SAOSO offers support to small scale farmers


There are three key areas that have emerged from research as to the needs of farmers:


  • Training appears to be the most urgent need. Coupled with mentoring and support for Organic Production and Agroecology Practices (OPAP);

  • Financial support to farmers is currently linked to conventional inputs;

  • Market access and its infrastructure requirements such as processing and packaging facilities for the production of added value products as well as refrigerated storage and transport needs to be supported.


SAOSO will endorse training organisations whose curricula support organic agriculture.


SAOSO’s approach will be to form alliances with existing training organisations and to lobby for existing agricultural training colleges to include Agroecology training programs. 



Aligning these new curricula to existing SAQA, (South African Qualifications Authority), accredited courses will be made possible as there is a valid need to advocate for training programmes that educate using environmentally sustainable farming methods, where the farmers are trained on how to rotate crops, use cover crops for fertility, practice companion planting, implement soft path technologies (alternative and renewable energy sources), natural pesticide and disease management, the essentials of good compost and soil fertility, organic livestock management and welfare and farm-level value added processing.



We are building to provide support to farmers falling under the land reform programme


Currently, most government support to farmer’s falls under the land reform program in the form of loans aligned to land redistribution and promotes conservation agriculture i.e. GMO’s and herbicides.


It can take up to three years to transition to Organic Farming Practices, and little support is given to the farmer choosing a regenerative approach. Higher prices will only accrue to the farmer once his farm and processes can be considered organic or PGS endorsed.


Farmers may experience reduced yields during the conversion process. However during this period of building up a healthy soil profile, that is organic in nature and thriving with beneficial microbial life, we take a giant leap closer to utilising any piece of land in best practice. When we farm sustainably we see more sustainable results and solutions specific to the farmer. Sustainable farming practices reduce the amount of pesticides and fertiliser that enter watercourses and poison ecosystems.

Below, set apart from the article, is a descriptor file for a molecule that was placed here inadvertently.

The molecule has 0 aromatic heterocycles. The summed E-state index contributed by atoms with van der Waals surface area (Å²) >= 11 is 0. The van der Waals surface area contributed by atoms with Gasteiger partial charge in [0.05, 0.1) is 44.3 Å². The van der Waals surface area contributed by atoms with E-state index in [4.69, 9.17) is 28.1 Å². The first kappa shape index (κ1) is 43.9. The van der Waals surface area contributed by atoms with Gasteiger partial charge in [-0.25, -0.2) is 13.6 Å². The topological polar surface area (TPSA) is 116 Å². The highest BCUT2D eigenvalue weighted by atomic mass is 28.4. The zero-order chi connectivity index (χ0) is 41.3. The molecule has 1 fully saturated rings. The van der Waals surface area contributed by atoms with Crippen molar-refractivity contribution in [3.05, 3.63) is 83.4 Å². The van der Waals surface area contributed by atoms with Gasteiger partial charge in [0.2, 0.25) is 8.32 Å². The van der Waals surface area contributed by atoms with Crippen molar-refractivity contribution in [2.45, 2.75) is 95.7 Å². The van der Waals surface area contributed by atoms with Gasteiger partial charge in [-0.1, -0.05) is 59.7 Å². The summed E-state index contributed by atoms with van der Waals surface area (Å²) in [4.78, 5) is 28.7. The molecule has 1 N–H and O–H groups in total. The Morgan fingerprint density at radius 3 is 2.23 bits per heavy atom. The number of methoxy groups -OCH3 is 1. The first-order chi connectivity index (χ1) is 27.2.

Lobbying Government to recognise the need for alternative support is one of SAOSO’s objectives. Educating farmers on the benefits of forming cooperatives and assisting with the processes will be part of the support given to smallholder farmers. Government support for cooperatives to generate business opportunities is well documented and supported. SAOSO will also provide the channels to successfully access the marketplace as well as assistance in becoming Certified Organic. Read more about Organic Certification and PGS (Participatory Guarantee System), here.






The consumption of organic produce exceeds production in South Africa and most of our organic foods are imported from other countries. Moreover, farmers and experts from various institutions have acknowledged the potential of Organic and Agroecology to outperform  conventional agriculture.  These positive yields come with a regeneration of the natural ecology and preservation of our seed varieties that often times are more resistant during times of drought and hold a higher nutritional value.


SAOSO is building its network with organisations that are offering farmers innovative technical support; e.g. mobile applications linking organic farmers to central Agri-processing centres; facilitating access to market information on prices and product demand and linking farmers with consumers.

Water-scarce countries like South Africa must turn to more regenerative farming practices.

Along with the arrival of  a water crisis, comes an even more uncertain food security for our country. These issues highlight the dire need for a new approach to food production, supply and distribution.
It is regenerative farming practices, that will build soil life and assist farmers to carefully manage water. This is the road toward food-sovereignty - a sustainable food system for the people and by the people.

Localised value networks of collectives and food hubs


The profitability of any business is linked to market access. For smallholder farmers with limited access to large markets whose requirements create barriers to entry, this can be challenging, particularly for an organic farmer.



Restrictions can come in many shapes and forms, for example the expense of a cold storage food transport system is not viable for smaller farmers, however, when linked to an Agri-hub where processing, packing, and transportation takes place on a larger scale, we alleviate the need for multiple, small, possibly unprofitable individual infrastructure. 



Producers & Farmers

 The tillers of the soil, for good or for bad, are the arbiters of the world's fate in health. They  are the connecting link between the earth's produce and its consumers. In their hands lie the provision of the fundamentals of true nutrition and the consequential impact on human health and well-being. The health, vitality, and prosperity of all peoples are entirely dependant on their products.  

C.Alma Baker, 1938.

(Taken from the book Biodynamic Agriculture - A Conscious Choice by Alan Rosenberg, 2010.)

South African Organic Sector Organsiation


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